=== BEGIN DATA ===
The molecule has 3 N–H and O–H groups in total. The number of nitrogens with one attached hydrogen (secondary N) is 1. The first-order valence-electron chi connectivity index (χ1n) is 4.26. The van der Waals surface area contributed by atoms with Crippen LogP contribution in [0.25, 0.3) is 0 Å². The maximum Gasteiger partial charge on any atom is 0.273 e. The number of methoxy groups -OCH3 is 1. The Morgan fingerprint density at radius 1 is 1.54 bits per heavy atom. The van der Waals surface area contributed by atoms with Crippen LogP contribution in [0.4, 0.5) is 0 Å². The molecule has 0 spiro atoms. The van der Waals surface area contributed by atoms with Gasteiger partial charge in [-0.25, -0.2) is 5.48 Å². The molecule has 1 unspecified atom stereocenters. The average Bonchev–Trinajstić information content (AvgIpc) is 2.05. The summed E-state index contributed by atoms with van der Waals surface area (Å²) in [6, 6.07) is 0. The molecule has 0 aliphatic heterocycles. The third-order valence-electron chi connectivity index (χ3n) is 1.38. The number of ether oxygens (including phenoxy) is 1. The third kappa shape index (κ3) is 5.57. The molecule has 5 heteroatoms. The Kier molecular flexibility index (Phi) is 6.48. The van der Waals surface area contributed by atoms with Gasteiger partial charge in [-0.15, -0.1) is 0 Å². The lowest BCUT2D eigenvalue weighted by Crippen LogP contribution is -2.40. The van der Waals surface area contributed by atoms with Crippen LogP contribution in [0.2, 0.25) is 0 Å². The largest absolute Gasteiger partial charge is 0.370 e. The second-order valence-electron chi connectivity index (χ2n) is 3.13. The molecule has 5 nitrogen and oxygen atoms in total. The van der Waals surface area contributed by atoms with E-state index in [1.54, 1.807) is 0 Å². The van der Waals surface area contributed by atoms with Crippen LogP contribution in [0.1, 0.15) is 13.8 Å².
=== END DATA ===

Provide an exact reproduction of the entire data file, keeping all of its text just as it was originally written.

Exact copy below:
The molecule has 3 N–H and O–H groups in total. The number of nitrogens with one attached hydrogen (secondary N) is 1. The first-order valence-electron chi connectivity index (χ1n) is 4.26. The van der Waals surface area contributed by atoms with Crippen LogP contribution in [0.25, 0.3) is 0 Å². The maximum Gasteiger partial charge on any atom is 0.273 e. The number of methoxy groups -OCH3 is 1. The Morgan fingerprint density at radius 1 is 1.54 bits per heavy atom. The van der Waals surface area contributed by atoms with Crippen LogP contribution in [0.4, 0.5) is 0 Å². The molecule has 0 spiro atoms. The van der Waals surface area contributed by atoms with Gasteiger partial charge in [-0.25, -0.2) is 5.48 Å². The molecule has 1 unspecified atom stereocenters. The average Bonchev–Trinajstić information content (AvgIpc) is 2.05. The summed E-state index contributed by atoms with van der Waals surface area (Å²) in [6, 6.07) is 0. The molecule has 0 aliphatic heterocycles. The third-order valence-electron chi connectivity index (χ3n) is 1.38. The number of ether oxygens (including phenoxy) is 1. The third kappa shape index (κ3) is 5.57. The molecule has 5 heteroatoms. The Kier molecular flexibility index (Phi) is 6.48. The van der Waals surface area contributed by atoms with Gasteiger partial charge in [-0.15, -0.1) is 0 Å². The lowest BCUT2D eigenvalue weighted by Crippen LogP contribution is -2.40. The van der Waals surface area contributed by atoms with Crippen LogP contribution in [0.2, 0.25) is 0 Å². The largest absolute Gasteiger partial charge is 0.370 e. The second-order valence-electron chi connectivity index (χ2n) is 3.13. The molecule has 5 nitrogen and oxygen atoms in total. The van der Waals surface area contributed by atoms with E-state index in [1.54, 1.807) is 0 Å². The van der Waals surface area contributed by atoms with Crippen LogP contribution in [0.1, 0.15) is 13.8 Å².